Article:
An altercation in a movie theater almost three years ago left one man covered in popcorn and the other one dead. The media trumpeted it as a prime example of “concealed carry killers,” stoking fears that the increased numbers of Americans exercising their right to keep and bear arms in public would lead to more violent and deadly altercations. “Blood in the streets,” in other words. Now it looks like the trial is scheduled to hit anti-gun bete noir #2: stand your ground laws.
During a screening of “Lone Survivor” back in 2014 Chad Oulson refused to stop texting during the movie. Here in Austin that’s something the theaters take care of for us, but apparently in Florida you’re left to fend for yourself. Curtis Reeves was sitting nearby in the theater and was greatly annoyed by the incessant texting and demanded that it stop. In response, Oulson threw his popcorn at Mr. Reeves followed by his cell phone.
That’s when Reeves drew his firearm and shot Oulson to death. That ended the texting, but also ended the movie.
Anyone who carries a concealed weapon should be aware of the laws of the land. In Florida, an individual is justified in the use of deadly force for a number of valid reasons, one of which is if an attacker is committing a “forcible felony.” According to Florida law, a forcible felony can include many things one of which is “abuse of the elderly” which can be argued occurred when Oulson threw his cell phone at Reeves.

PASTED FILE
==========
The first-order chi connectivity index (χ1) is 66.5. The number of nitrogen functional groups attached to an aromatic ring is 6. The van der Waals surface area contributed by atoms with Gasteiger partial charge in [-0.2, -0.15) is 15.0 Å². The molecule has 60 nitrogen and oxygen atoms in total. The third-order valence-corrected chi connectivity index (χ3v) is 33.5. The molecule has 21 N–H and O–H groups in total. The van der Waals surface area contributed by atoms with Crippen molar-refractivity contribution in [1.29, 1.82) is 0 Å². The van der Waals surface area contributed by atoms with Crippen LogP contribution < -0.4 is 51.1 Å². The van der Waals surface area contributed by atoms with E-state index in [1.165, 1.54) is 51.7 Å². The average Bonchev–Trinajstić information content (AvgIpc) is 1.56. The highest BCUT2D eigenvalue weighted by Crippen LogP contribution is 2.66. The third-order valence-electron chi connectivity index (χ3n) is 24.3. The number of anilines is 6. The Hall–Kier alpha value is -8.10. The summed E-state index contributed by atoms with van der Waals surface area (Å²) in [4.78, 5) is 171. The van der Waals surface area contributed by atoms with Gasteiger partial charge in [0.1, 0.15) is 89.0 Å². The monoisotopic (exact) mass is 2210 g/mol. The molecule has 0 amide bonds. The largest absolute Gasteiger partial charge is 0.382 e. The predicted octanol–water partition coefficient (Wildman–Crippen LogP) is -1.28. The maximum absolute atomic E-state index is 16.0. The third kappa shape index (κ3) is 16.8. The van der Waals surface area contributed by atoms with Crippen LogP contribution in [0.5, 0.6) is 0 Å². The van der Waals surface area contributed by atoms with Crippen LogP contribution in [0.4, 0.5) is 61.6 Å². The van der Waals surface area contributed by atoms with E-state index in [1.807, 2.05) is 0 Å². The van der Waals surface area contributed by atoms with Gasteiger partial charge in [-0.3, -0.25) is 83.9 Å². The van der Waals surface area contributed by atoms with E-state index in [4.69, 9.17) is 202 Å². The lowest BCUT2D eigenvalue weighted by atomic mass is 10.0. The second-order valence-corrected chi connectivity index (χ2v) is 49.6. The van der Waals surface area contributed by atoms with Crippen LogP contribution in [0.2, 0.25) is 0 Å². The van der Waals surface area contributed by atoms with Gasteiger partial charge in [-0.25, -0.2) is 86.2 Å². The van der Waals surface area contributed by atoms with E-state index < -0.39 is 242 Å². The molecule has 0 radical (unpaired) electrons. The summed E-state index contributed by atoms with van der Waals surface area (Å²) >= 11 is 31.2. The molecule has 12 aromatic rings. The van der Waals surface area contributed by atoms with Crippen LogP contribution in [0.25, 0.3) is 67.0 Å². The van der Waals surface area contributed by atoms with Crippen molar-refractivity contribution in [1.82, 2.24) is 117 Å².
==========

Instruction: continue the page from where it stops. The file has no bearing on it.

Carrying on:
On first glance it appears that Reeves is covered — the target was committing a crime which is covered under the “use of deadly force” statute. The issue is whether deadly force was actually justified in that situation. According to the state of Florida the answer is no.
“The main argument that the state is going to make is, popcorn is not a deadly weapon. Therefore, he did not have the right to use deadly force,” legal analyst Jeff Swartz told CNN affiliate WFTS.
Naturally the media is trying to spin this as a “stand your ground” issue. CNN’s coverage of the hearing puts the “stand your ground” aspect prominently at the top of the article, but the fact of the matter is that “stand your ground” has little to do with what happened in the theater that day. The case hinges on Florida’s justified use of force statutes, a subset of which is the “stand your ground” law CNN has their panties torqued over.
Reeves and his lawyers are arguing that the moment Oulson threw his cell phone he became fair game for the use of deadly force. The state of Florida believes that no reasonable person would conclude that a thrown cell phone justifies armed self defense. The answer to that argument is now up to the court system.